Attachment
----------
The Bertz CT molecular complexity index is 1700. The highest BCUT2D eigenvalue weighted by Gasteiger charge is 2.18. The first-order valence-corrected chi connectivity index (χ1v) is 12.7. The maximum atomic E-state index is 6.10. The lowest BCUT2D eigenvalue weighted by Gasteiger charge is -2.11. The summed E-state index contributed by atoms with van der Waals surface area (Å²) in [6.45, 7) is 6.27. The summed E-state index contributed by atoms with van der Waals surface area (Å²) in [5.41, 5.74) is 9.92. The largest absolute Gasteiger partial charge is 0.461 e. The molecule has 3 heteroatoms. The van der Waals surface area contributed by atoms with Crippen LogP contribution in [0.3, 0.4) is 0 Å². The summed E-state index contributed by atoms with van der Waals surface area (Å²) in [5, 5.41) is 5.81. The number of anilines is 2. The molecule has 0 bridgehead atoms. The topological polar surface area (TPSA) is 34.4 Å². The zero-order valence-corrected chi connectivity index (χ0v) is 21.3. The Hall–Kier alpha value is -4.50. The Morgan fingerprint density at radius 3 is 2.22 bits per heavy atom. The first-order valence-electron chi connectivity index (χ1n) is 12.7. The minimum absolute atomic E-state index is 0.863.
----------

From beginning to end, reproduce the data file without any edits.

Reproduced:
The Bertz CT molecular complexity index is 1700. The highest BCUT2D eigenvalue weighted by Gasteiger charge is 2.18. The first-order valence-corrected chi connectivity index (χ1v) is 12.7. The maximum atomic E-state index is 6.10. The lowest BCUT2D eigenvalue weighted by Gasteiger charge is -2.11. The summed E-state index contributed by atoms with van der Waals surface area (Å²) in [6.45, 7) is 6.27. The summed E-state index contributed by atoms with van der Waals surface area (Å²) in [5.41, 5.74) is 9.92. The largest absolute Gasteiger partial charge is 0.461 e. The molecule has 3 heteroatoms. The van der Waals surface area contributed by atoms with Crippen LogP contribution in [0.3, 0.4) is 0 Å². The summed E-state index contributed by atoms with van der Waals surface area (Å²) in [5, 5.41) is 5.81. The number of anilines is 2. The molecule has 0 bridgehead atoms. The topological polar surface area (TPSA) is 34.4 Å². The zero-order valence-corrected chi connectivity index (χ0v) is 21.3. The Hall–Kier alpha value is -4.50. The Morgan fingerprint density at radius 3 is 2.22 bits per heavy atom. The first-order valence-electron chi connectivity index (χ1n) is 12.7. The minimum absolute atomic E-state index is 0.863.